"Poking the flesh revealed what might as well be a life's ambition to retain more water than Lake Erie ... During the cooking, a freaky amount of fat came out of it. Some 50 mins later, out the chicken came. I let my best chef friend, Fred, have a try. "It tastes like Kentucky Fried Flesh," was his summary, "and the bones behave like cardboard." I tried it too. It was tasteless, and greasy."

Of course, there always will be people who will buy the cheapest option, no matter how dubious the quality. In the same article: 
Back in Clapham, the £2 chicken is selling out. "Why are they selling this bird so cheap?" asks Bridget Aguilar, a local shopper. "There must be a catch. It smells to me that something is wrong." But she bought one anyway.

So Bridget and others have saved a few pounds. Good for them; but (a) they're on for a tastless meal and (b) if that chicken has been fed and injected unnaturally to keep costs low - and at £2 each, you can bet anything it hasn't had a happy, organic, life - then the end product of that feeding and injections and bulked water will be absorbed by your body. What price your health in the longer stretch? Literally, food for thought. Oh, and that isn't the cheapest chicken sold by Asda, almost unbelievably...

Christmas Day is just 10 weeks tomorrow(!), I'm looking forward to Hebridean lamb again this yuletide, be it from Lewis, Harris or the Uists. I hope the Lewis crofters online lamb selling system is successful, and the crofters in Harris, the Uists and Barra also increase the amount of produce they market and sell online, to the mainland.

With more of these kinds of schemes for marketing and selling produce, some aspects of crofting could be elevated back to the level of true livelihood provision, as opposed to what is little more than hobby-farming due to the astonishingly low prices lambs and other produce make at market. It would be good to see the Comhairle and WIE really supporting and pushing these kinds of initiative.

If you are contemplating what to eat for Christmas, and you don't fancy dry and tastless turkey, or suspiciously cheap supermarket chicken of dubious quality, then try some Hebridean lamb.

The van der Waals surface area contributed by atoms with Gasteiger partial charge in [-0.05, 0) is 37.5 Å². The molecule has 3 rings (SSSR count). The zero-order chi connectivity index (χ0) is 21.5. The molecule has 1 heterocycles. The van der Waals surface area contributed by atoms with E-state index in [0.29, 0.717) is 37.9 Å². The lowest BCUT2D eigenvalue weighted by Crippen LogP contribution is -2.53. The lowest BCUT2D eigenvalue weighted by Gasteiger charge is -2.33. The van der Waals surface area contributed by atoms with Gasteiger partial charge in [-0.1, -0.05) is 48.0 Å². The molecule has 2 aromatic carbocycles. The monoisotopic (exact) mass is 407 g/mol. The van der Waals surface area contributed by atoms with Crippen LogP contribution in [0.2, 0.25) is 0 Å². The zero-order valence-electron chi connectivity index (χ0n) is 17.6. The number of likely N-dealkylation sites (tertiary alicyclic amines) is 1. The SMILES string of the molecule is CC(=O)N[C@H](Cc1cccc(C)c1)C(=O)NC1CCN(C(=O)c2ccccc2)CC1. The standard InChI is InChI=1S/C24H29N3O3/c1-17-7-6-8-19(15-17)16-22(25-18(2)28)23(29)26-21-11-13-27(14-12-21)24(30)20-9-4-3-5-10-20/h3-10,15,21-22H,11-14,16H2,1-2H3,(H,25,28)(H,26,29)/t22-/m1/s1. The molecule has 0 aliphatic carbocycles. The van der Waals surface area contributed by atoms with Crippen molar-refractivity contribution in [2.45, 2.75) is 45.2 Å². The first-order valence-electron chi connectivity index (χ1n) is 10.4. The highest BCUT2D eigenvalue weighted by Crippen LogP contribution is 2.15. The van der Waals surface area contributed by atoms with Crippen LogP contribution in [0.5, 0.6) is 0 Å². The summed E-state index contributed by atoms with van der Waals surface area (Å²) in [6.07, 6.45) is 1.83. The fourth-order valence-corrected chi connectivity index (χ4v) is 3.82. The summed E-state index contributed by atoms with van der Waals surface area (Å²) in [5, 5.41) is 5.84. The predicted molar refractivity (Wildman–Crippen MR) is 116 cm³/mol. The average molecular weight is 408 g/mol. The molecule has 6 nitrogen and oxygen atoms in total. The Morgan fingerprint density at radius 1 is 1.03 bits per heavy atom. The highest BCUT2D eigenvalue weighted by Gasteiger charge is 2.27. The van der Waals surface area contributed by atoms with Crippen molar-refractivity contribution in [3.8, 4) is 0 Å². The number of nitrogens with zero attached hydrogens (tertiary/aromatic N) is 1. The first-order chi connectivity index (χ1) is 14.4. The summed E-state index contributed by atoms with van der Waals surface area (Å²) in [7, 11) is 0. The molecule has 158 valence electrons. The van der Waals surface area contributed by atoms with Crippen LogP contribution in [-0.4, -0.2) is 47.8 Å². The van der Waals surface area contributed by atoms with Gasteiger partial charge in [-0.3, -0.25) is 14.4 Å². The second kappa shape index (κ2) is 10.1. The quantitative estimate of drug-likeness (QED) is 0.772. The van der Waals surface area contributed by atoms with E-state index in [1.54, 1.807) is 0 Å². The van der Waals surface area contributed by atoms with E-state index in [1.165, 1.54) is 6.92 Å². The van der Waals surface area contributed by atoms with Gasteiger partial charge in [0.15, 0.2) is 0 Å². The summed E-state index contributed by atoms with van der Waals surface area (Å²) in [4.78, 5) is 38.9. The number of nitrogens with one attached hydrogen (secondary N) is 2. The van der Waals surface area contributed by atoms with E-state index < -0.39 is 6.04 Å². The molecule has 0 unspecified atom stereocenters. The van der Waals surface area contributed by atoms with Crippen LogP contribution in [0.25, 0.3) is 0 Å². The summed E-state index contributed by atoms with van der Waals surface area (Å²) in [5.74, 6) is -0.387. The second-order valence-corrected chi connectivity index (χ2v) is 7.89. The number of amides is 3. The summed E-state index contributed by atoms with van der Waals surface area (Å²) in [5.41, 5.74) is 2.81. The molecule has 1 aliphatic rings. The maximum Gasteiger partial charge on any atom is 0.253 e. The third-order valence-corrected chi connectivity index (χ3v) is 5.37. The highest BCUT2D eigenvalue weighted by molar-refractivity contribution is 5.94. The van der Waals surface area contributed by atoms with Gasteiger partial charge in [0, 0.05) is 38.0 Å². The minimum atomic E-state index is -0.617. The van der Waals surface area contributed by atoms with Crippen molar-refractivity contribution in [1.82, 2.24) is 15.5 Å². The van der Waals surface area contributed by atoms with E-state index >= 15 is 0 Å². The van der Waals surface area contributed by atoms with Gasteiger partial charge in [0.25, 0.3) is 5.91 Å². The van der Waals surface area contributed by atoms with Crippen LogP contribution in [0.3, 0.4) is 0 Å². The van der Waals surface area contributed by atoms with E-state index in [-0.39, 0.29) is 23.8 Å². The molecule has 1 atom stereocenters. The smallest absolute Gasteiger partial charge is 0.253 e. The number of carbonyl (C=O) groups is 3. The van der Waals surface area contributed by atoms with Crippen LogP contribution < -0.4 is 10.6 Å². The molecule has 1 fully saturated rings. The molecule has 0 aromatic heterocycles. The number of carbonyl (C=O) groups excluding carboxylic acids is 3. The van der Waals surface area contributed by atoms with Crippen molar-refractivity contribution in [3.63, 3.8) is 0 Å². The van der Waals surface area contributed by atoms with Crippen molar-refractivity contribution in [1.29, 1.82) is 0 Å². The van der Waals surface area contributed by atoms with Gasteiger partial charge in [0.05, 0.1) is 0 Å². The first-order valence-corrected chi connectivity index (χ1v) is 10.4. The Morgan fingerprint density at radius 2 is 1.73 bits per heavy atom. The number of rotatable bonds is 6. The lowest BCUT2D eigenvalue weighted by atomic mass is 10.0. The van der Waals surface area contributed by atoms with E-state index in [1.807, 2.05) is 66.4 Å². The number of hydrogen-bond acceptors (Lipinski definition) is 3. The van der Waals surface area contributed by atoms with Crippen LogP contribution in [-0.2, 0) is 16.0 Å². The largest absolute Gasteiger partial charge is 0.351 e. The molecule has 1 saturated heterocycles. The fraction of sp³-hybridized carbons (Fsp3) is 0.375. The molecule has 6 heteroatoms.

Sunday, 14 October 2007

Sollas International Airport

Sollas is fairly close to here, being a settlement on the north side of North Uist. Every now and then, planes fly in. Here are two (picture by Flickr user Chris Chinnery) that flew in for the 2005 annual fly-in:


Here's another picture by Chris, this time of a plane preparing for take-off from Runway One, otherwise known as "the beach":


There is a surprisingly long history of planes landing and taking off from the beaches of the Outer Hebrides, in addition to the regular timetabled Glasgow-Barra service which lands on the beach. The west beach of Berneray has seen a few land over the years, and more frequent services operated off the beaches of Harris and the Uists in the last century. Hmmm; the Comhairle are keen to improve the transport links here...

Friday, 12 October 2007

Flotsam and jetsam

Unclaimed item washed up on the west beach of Berneray:



Flotsam are those items which are floating as a consequence of the action of the sea. Jetsam are those which have been jettisoned by a ship's crew (although they may float too, of course). Lagan is the word for goods or wreckage that lie at the bottom of the sea.

Thursday, 11 October 2007

Online shop review: Boots the chemist

The first in an occasional series of online shopping reviews.

A few weeks ago, I did our biannual Boots online shop. This is where I buy stuff like shampoo, shower gel, toothbrushes, toothpaste, mouthwash and lots of other bathroom stuff in one go. Gets delivered to my door, and cuts down on including the same items in the weekly shop.